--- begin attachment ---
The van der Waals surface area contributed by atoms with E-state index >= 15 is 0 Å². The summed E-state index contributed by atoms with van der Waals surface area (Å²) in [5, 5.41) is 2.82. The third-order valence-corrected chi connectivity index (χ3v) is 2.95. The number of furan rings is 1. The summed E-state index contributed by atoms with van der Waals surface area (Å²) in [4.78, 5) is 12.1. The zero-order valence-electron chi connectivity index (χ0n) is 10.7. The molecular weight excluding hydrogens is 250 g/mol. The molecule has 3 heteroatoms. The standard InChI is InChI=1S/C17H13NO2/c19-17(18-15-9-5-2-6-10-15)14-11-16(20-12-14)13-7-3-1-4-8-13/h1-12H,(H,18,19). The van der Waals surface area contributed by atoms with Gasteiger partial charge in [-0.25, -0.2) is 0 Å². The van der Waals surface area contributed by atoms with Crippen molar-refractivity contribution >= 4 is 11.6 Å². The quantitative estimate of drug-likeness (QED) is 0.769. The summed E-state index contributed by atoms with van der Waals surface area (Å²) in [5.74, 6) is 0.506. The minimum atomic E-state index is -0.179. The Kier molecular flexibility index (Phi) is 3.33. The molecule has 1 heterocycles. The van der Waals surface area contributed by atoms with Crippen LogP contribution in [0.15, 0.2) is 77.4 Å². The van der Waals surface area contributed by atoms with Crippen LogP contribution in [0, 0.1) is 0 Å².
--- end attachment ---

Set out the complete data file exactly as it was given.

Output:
The van der Waals surface area contributed by atoms with E-state index >= 15 is 0 Å². The summed E-state index contributed by atoms with van der Waals surface area (Å²) in [5, 5.41) is 2.82. The third-order valence-corrected chi connectivity index (χ3v) is 2.95. The number of furan rings is 1. The summed E-state index contributed by atoms with van der Waals surface area (Å²) in [4.78, 5) is 12.1. The zero-order valence-electron chi connectivity index (χ0n) is 10.7. The molecular weight excluding hydrogens is 250 g/mol. The molecule has 3 heteroatoms. The standard InChI is InChI=1S/C17H13NO2/c19-17(18-15-9-5-2-6-10-15)14-11-16(20-12-14)13-7-3-1-4-8-13/h1-12H,(H,18,19). The van der Waals surface area contributed by atoms with Gasteiger partial charge in [-0.25, -0.2) is 0 Å². The van der Waals surface area contributed by atoms with Crippen molar-refractivity contribution >= 4 is 11.6 Å². The quantitative estimate of drug-likeness (QED) is 0.769. The summed E-state index contributed by atoms with van der Waals surface area (Å²) in [5.74, 6) is 0.506. The minimum atomic E-state index is -0.179. The Kier molecular flexibility index (Phi) is 3.33. The molecule has 1 heterocycles. The van der Waals surface area contributed by atoms with Crippen LogP contribution in [0.15, 0.2) is 77.4 Å². The van der Waals surface area contributed by atoms with Crippen LogP contribution in [0, 0.1) is 0 Å².